Saturday, November 30, 2013

"Blood Simple.": A Brilliantly-Styled Crime Started Simple, but Grew Complicated

Blood Simple.

This post is written as part of the series "the films of... Joel Coen amd Ethan Coen".

What is interesting from “Blood Simple.”, the Coens’ debut film, is its originality. It was a classic, low-budgeted crime-thriller from which Joel and Ethan Coen started to get attention from Hollywood. You can even tell what an indie project “Blood Simple.” is just by counting down the film goofs (which are apparent to see), but no one will doubt the originality of both the film’s story and style.

The less you know about the plot, the better. And to be honest, wrapping the story of “Blood Simple.” into one or two sentences is a hard thing to do. All I can tell you is, we had Ray (John Getz) and Abby (Frances McDormand) having an affair. Abby is cheating from her spouse, Marty (Dan Hedaya), who is also Ray’s friend. Knowing that Abby is cheating from him, Marty hires a private detective (M. Emmet Walsh) to spy on Abby and Ray and, eventually, kill them.

Blood Simple.
Marty (Dan Hedaya) hires a private detective (M. Emmet Walsh) to spy on his girlfriend.

You see, the story of “Blood Simple.” started simple but grew complicated, but it doesn’t make the plot any less natural. It feels real; perhaps a bit staged but never becomes over-the-top, because every part of the story makes sense and never goes out of our imagination. I mean, every scene was made by logical decision, depicting what we’re really gonna do if we’re put into such situation. The plot becomes complex in a thrilling fashion, making you feels okay even if you are not really into the deeper layer of it—because sometimes viewers (like me) imagine why such a crime story could become so winding.

But (unfortunately), the Coens never wanted us to predict and be part of the thriller. We are just served with an exciting story of a crime without giving us a chance to think. We know everything about the story, and even the characters are the misfits. As the story turns complicated, characters have their own secret which make them feel confused about what was currently happening (and surely makes the atmosphere becomes more mysterious), but we already know the big picture of the story. We can only imagine how this story would end.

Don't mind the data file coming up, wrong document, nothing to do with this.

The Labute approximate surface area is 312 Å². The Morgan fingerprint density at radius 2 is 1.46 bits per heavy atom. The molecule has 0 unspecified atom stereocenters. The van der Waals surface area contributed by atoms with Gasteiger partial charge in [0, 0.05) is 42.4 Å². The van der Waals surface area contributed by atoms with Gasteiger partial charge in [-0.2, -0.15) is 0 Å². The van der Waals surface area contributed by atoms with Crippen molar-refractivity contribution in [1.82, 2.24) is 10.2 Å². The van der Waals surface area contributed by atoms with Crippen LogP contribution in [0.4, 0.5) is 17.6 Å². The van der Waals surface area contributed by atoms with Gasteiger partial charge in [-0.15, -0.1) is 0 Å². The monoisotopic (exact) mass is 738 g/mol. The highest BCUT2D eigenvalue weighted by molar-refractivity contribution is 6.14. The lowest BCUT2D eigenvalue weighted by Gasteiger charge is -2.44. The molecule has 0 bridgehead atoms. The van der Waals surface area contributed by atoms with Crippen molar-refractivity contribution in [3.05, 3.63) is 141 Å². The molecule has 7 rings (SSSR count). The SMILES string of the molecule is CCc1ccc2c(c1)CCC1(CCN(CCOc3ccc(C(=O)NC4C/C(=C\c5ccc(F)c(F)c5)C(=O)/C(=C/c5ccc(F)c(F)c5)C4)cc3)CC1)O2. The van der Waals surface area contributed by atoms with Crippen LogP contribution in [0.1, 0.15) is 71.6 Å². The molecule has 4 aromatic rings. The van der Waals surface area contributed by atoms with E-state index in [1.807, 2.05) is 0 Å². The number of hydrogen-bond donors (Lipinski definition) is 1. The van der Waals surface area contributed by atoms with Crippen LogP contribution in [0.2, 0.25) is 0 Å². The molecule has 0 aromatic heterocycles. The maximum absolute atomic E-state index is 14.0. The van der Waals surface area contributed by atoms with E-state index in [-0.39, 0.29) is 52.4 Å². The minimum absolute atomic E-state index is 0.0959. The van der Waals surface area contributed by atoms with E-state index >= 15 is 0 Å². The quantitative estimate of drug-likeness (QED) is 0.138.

Blood Simple.
Abby (Frances McDormand) never wonders that her affair with Ray (John Getz) turns into a crime.

That what makes “Blood Simple.” exciting, but not as gripping. If you love to flow with the story, “Blood Simple.” will become your favorite, but I am not that kind of viewer who prefers someone to tell me a lullaby of such a bloody, thrilling crime story—I’d rather solve the mystery within. Still, even if you are on my side, the film’s style makes you stay for the entire 90-minutes-or-so. The Coens collaborated with cinematographer Barry Sonenfeld to create stylish but not overdone photographs of crime so beautifully.

And I think, this is also an achievement for such a film made in 1980s—regarding how swiftly some scenes transitioned into new ones. There might be some viewers who get bored by how perfectly set up the plot is, but the presentation of “Blood Simple.” never lose its charm. Characters are created like in most noir films (humane, but never really become grey), and acted well by the cast—especially John Getz and Frances McDormand. They show insecurities as ordinary peoples who have no experiences in practicing crime, and what they showed to us is, again, a logical manifestation of it.

Blood Simple.
Bullets shot through wall, making spotlight-like effect like above. What a beautiful image.

Many people address “Blood Simple.” as violent and gory, but—although it did contain many violences—I think it is still tolerable. The point is, “Blood Simple.” shows us that originality is one of the powers that makes a film an interesting one. Following a story is a pleasant experience when watching “Blood Simple.” and although it never really involves us to be the part of the story,  it still worth watching.



Blood Simple.3.5 out of 5 stars

 ▲  Originally- and brilliantly-made style and story, complicated but enjoyable thriller
 ▼  Much of a storyteller than a brain-tickler

BLOOD SIMPLE. | COUNTRY USA YEAR 1984 RATING n.a. RUNTIME 99 min GENRE Crime, Thriller CAST John Getz, Frances McDormand, Dan Hedaya, M. Emmet Walsh, Samm-Art Williams WRITER Joel Coen, Ethan Coen, DIRECTOR Ethan Coen (uncredited), Joel Coen MORE INFO 

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